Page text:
Monuments

I look outside and I’m fascinated by construction.

Don’t get me wrong, I hear all the people who say that there is no beauty in rods being aligned and cemented together. What draws me in is how the foundation starts from scratch and is built upwards till it becomes a site. From an abandoned lot, it becomes a huge structure daring to touch the sky. It is fascinating to observe how a myriad of substances combine together give meaning to a structure. How rods support bricks that become walls and walls hold the monument.

I find this phenomenon rather synonymous to our lives. How we begin as abandoned lots in sketchy places and then are suddenly overwhelmingly occupied. Our foundation supports and houses people in. Our monument becomes a home to those who after a long day want a place they can call their own. To some, the site becomes a place they’re just passing through-a quick stop before heading elsewhere. Some are envious of our monuments and what it stands for. Some look at it for inspiration. Some just pass by without stopping. Such is the beauty of being a monument constructed among many others.  People who are drawn to us WILL stop by and regardless of how fancy our monument is, some never will.

Outwardly our monuments can be whatever we make of it. Bright yellow paint with long bubbly letters – inviting and attracting the most populous group. Dark grey with black distinct scribbles that only arouse a prominent feeling of grimness and attracts a handful among those passing by. The irony lies within the structure. Bright colors may be deceiving and dark colors may surprise you. What is fascinating is regardless of the outward appearance of your structure, some people will be drawn to it. To them, your monument brings about a compelling sense of nostalgia. To them your monument represents all they stand for. Those who look beyond the theatrical impressions of outwardly appeal WILL stop by and make your monument their home. Those who will fail to look beyond the bright walls and toasty letters never will.

I think all my life I’ve been frantically searching to find myself in the eyes of those who pass me by. I try to find reasons for their detachment. Reasons for their unwillingness to stay. I paint my walls bright orange and red and yellow. Then exasperated by their lingering disinterest, I do the worst possible thing I could do to myself: I compare myself to the monuments surrounding me.  “They’re fancier” I tell myself. “They’re brighter”. “They’re better lit”. I beat myself up wondering why travelers who have apathetically rejected my haven find refuge in other monuments. Not once do I look around and find comfort in the haven my monument is to small birds, to travelers in the long cold nights, to kids playing hide and seek inside.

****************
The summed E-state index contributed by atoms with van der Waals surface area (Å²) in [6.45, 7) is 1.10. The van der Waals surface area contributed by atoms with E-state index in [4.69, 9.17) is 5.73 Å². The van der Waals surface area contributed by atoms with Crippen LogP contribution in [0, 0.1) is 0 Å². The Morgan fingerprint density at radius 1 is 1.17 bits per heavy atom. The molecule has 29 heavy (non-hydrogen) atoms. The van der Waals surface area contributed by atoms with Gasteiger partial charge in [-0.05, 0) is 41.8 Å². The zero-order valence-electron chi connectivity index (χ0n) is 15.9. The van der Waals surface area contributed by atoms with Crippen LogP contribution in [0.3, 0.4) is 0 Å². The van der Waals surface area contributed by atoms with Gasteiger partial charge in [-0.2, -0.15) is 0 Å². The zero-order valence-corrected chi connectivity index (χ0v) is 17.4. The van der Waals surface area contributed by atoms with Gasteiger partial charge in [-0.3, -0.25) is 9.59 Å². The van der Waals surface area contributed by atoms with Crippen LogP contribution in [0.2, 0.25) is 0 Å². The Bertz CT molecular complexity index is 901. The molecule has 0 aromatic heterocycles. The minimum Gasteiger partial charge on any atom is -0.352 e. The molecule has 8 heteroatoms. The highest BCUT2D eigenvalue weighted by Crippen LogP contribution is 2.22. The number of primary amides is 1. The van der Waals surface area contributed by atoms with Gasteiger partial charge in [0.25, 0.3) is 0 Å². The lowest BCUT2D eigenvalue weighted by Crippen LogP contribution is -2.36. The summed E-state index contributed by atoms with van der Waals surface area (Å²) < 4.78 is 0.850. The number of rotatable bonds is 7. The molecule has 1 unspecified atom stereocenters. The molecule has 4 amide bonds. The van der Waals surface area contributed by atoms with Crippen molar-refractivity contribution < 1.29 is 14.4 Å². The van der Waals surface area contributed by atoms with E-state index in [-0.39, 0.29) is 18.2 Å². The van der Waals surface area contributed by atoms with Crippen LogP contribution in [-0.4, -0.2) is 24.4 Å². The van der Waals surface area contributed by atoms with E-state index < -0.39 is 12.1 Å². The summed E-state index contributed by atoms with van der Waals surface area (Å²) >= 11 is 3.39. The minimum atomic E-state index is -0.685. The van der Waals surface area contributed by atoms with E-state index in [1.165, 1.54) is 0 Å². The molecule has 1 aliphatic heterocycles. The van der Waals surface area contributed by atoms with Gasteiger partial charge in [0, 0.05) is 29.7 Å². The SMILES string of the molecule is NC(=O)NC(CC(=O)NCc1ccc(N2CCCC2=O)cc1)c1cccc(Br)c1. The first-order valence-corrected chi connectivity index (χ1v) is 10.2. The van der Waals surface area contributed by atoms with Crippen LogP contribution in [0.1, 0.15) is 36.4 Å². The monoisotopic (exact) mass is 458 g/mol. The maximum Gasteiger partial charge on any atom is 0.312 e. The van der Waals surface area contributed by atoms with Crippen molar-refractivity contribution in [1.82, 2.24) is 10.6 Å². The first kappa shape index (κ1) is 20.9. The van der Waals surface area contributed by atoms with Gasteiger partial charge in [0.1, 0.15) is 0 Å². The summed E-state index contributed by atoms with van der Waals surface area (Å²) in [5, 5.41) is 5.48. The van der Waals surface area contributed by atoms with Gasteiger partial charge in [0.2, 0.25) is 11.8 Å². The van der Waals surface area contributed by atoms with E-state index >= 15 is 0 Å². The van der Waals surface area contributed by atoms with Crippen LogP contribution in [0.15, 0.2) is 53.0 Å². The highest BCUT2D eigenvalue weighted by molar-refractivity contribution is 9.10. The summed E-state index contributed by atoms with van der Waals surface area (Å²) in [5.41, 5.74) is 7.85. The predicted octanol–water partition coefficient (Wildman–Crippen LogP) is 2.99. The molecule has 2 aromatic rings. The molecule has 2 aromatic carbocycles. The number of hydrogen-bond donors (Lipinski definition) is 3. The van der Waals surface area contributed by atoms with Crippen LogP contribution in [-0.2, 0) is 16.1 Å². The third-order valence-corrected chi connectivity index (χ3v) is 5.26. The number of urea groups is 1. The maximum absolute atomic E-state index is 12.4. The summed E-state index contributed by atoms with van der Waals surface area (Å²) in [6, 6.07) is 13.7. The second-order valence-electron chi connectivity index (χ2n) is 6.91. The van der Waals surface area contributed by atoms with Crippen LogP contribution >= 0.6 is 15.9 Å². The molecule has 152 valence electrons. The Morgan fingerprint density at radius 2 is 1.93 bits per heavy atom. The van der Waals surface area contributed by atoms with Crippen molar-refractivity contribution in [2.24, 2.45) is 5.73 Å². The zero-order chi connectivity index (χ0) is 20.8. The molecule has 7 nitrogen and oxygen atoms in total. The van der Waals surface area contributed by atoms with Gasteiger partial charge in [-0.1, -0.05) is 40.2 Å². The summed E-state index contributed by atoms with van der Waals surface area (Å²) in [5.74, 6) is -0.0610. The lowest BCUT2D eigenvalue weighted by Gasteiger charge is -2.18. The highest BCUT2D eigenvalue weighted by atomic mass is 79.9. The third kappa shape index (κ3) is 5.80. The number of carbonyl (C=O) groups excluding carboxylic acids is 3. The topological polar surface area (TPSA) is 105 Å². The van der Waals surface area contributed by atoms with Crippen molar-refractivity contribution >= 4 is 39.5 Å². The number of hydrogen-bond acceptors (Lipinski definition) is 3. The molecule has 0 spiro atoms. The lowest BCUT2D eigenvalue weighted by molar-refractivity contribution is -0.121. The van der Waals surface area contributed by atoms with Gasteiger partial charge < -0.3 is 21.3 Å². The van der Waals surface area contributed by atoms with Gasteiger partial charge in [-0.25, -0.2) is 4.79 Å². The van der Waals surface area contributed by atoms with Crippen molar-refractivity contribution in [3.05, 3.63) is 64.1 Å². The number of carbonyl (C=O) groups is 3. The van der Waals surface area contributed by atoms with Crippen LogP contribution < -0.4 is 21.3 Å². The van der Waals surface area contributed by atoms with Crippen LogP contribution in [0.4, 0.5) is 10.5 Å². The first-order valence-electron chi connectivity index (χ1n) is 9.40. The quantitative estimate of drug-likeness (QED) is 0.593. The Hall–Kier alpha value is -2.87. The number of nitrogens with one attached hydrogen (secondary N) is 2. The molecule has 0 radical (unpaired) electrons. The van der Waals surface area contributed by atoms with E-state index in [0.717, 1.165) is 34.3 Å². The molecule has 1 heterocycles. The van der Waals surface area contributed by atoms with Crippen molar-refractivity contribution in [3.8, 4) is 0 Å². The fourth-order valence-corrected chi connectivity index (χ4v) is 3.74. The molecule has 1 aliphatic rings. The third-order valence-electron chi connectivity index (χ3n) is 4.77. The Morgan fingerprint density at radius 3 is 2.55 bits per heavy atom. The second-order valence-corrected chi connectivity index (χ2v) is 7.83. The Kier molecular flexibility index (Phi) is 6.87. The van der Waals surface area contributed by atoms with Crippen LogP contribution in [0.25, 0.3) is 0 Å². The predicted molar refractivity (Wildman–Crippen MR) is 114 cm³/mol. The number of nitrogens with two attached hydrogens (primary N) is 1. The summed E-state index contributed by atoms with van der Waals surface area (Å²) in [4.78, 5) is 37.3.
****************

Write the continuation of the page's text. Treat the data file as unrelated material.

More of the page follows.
I’m so engrossed in how my monument compares to others at this point that I stop taking care of my harbor. I wear myself out and my walls start closing in on me. My own sanctuary starts suffocating me.

My structure starts collapsing.

You see the thing is, I spent so much time hallucinating the grimness of my structure that it was what became of me. Regardless of the number of inhabitants my structure was a home to, I let rogue travelers and intruders fool me to believe that my structure was inferior to those they visited.  I let myself forget that people who were drawn to what my monument stood for didn’t care for what it looked like. They didn’t care if my walls were painted bright blue or dull grey. To some, my monument was a place of worship, a reminder of home, a symbol for hope. However, I was so consumed by the impressions of bright colors and toasty walls that I let myself believe that my structure meant nothing.

That is why I look outside and I’m fascinated by construction. That is why I look outside and I’m even more fascinated by how synonymous building a monument is to my life, to our lives. We let ourselves be built from abandoned lots to beautiful structures only to disintegrate it ourselves. We dwell in the opinions of apathetic, uninterested travelers and try to find faults within ourselves.

If we only took a step back, we’d be surprised by the number of inhabitants who look at our monument as their safe haven. Despite of our bright or bleak walls, our monuments are home to many who don’t see the minute faults that are so magnified by us.

If we only took a step back, we’d realize that our monuments are worthy of worship. That they are truly and magnificently exquisite.


Naushaba Abedin loves writing because amidst the crazies in life, it gives her the perfect getaway to pour her heart out. She’s currently majoring in Speech Pathology and Child Development at the University of Texas at Dallas.

Mad Contributor
Mad Contributor

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